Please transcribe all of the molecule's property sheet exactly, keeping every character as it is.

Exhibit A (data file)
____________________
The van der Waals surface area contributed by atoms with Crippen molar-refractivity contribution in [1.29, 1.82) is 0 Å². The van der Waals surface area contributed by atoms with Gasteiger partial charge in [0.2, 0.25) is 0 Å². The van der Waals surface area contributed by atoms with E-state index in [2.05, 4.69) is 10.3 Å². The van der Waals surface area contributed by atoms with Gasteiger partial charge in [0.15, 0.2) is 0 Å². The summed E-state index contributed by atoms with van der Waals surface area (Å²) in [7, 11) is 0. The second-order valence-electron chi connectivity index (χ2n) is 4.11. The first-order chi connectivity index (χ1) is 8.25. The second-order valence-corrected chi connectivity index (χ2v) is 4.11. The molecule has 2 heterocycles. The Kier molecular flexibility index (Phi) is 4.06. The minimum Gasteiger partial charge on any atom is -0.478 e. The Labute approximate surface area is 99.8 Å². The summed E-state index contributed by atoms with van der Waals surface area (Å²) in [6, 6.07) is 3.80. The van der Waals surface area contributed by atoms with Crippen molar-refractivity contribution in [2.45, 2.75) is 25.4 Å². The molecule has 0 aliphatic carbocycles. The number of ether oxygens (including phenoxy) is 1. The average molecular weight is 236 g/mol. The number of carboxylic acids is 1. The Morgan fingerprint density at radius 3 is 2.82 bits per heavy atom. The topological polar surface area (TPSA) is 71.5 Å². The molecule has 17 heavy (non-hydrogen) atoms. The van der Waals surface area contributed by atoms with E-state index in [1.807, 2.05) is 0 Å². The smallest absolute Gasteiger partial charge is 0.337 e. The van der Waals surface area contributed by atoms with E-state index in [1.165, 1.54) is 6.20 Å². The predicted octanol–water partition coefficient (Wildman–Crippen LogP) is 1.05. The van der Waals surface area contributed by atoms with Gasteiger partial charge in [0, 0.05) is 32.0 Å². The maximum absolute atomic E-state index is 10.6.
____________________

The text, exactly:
The van der Waals surface area contributed by atoms with Crippen molar-refractivity contribution in [1.29, 1.82) is 0 Å². The van der Waals surface area contributed by atoms with Gasteiger partial charge in [0.2, 0.25) is 0 Å². The van der Waals surface area contributed by atoms with E-state index in [2.05, 4.69) is 10.3 Å². The van der Waals surface area contributed by atoms with Gasteiger partial charge in [0.15, 0.2) is 0 Å². The summed E-state index contributed by atoms with van der Waals surface area (Å²) in [7, 11) is 0. The second-order valence-electron chi connectivity index (χ2n) is 4.11. The first-order chi connectivity index (χ1) is 8.25. The second-order valence-corrected chi connectivity index (χ2v) is 4.11. The molecule has 2 heterocycles. The Kier molecular flexibility index (Phi) is 4.06. The minimum Gasteiger partial charge on any atom is -0.478 e. The Labute approximate surface area is 99.8 Å². The summed E-state index contributed by atoms with van der Waals surface area (Å²) in [6, 6.07) is 3.80. The van der Waals surface area contributed by atoms with Crippen molar-refractivity contribution in [2.45, 2.75) is 25.4 Å². The molecule has 0 aliphatic carbocycles. The number of ether oxygens (including phenoxy) is 1. The average molecular weight is 236 g/mol. The number of carboxylic acids is 1. The Morgan fingerprint density at radius 3 is 2.82 bits per heavy atom. The topological polar surface area (TPSA) is 71.5 Å². The molecule has 17 heavy (non-hydrogen) atoms. The van der Waals surface area contributed by atoms with E-state index in [1.807, 2.05) is 0 Å². The smallest absolute Gasteiger partial charge is 0.337 e. The van der Waals surface area contributed by atoms with E-state index in [1.165, 1.54) is 6.20 Å². The predicted octanol–water partition coefficient (Wildman–Crippen LogP) is 1.05. The van der Waals surface area contributed by atoms with Gasteiger partial charge in [0, 0.05) is 32.0 Å². The maximum absolute atomic E-state index is 10.6.